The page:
Communicating with Your Insurance Company

Just about anyone who has phoned a health insurance company will tell you it can be frustrating. There are often long wait times, and, particularly in the beginning, it can be challenging to explain your question and understand the answer. As you’ve probably become aware, health insurance has a language of its own. 

Effective communication with your health insurance company is crucial. Learning more about what your policy does and does not cover will help you better work with your insurer to make sure you receive all the benefits and coverage to which you are entitled. You will also be better prepared to deal with any questions or disputes you may encounter.

Who can help?

  • To find out more about your coverage, you can speak with: 
  • The employee benefits manager or human resources personnel at your place of employment (or your loved one’s place of employment) 
  • The insurer’s customer service department 
  • A case manager assigned by your health insurance company
  • Your cancer care team social worker 
  • The hospital financial counselor 
  • Each state has a consumer advocacy office that regulates or oversees private insurance companies and plans that operate in the state. They also help consumers with problems or questions about an insurer. To find your local consumer advocacy office, you can search online, contact a social worker at your cancer center or contact your state Attorney General’s office 
  • The Department of Labor, if you are insured with a federal health plan such as Medicare
As you develop a relationship and work with your health insurance company, it is helpful to remember that in theory you both have the same goal — to get you the best, most cost-effective care possible. Keeping this in mind can help you frame your conversations.

Appealing Insurance Denials
Unfortunately, in today’s health care system it is not unusual for claims to be denied or for insurers to say they will not cover a test, procedure, or service that your doctor ordered. If you have established a working relationship with a customer service representative or insurance case manager, it will be easier to manage this situation. Regardless, you can appeal your health insurance company’s decision, and you may be able to get the decision overturned.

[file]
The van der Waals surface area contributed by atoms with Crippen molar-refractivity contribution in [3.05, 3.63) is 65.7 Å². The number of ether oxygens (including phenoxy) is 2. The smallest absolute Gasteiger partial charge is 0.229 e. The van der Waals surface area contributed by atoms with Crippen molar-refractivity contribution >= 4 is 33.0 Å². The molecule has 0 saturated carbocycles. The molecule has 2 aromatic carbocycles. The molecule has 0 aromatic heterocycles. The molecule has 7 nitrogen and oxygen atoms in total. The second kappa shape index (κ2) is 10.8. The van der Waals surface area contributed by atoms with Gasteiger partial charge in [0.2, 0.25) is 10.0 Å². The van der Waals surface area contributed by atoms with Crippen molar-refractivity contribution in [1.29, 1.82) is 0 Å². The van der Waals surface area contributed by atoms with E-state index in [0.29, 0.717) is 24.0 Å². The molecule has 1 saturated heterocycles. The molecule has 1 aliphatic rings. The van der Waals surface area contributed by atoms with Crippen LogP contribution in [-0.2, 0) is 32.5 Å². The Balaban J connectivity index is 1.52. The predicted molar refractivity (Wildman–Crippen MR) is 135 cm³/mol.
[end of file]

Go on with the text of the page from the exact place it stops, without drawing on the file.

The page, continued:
If you want to appeal a decision, you may want to first check with your health care team to see if there is someone on staff who can help you. This is particularly true if an insurance company is refusing to give prior authorization for a service. Your treatment facility may have someone who is familiar with the appeals process and knows individuals at your insurance company. If the appeal is for coverage of a specific medication, some manufacturers may also be able to help you with your appeal. 

If you choose to file the appeal yourself, remember that while you may feel angry that the insurance company has denied one of your claims, courtesy and a cool head will increase your chances of success. It is perfectly normal to be frustrated, irritated, or angry that a claim was denied. However, how you share that frustration and anger may affect the success of your appeal. 

Before you call the insurance company, you may want to role play this conversation with someone else. Ask someone to act as the insurance company representative while you play yourself. This will give you an opportunity to express your frustrations in a safe environment and further refine your approach to the situation. Taking a step back from an upsetting situation with the insurance company can benefit you. Yelling at the insurance company’s customer service representative or medical director is not likely to be effective.

If your appeal is denied you still have options. You can re-submit the claim until you exhaust the insurance company’s internal appeals process. You can also request help from the consumer services division of your state’s insurance agency or the Department of Labor if you are insured under a federal policy. There are also nonprofit organizations that can provide detailed information about insurance appeals such as the Patient Advocate Foundation and the Cancer Legal Resource Center.

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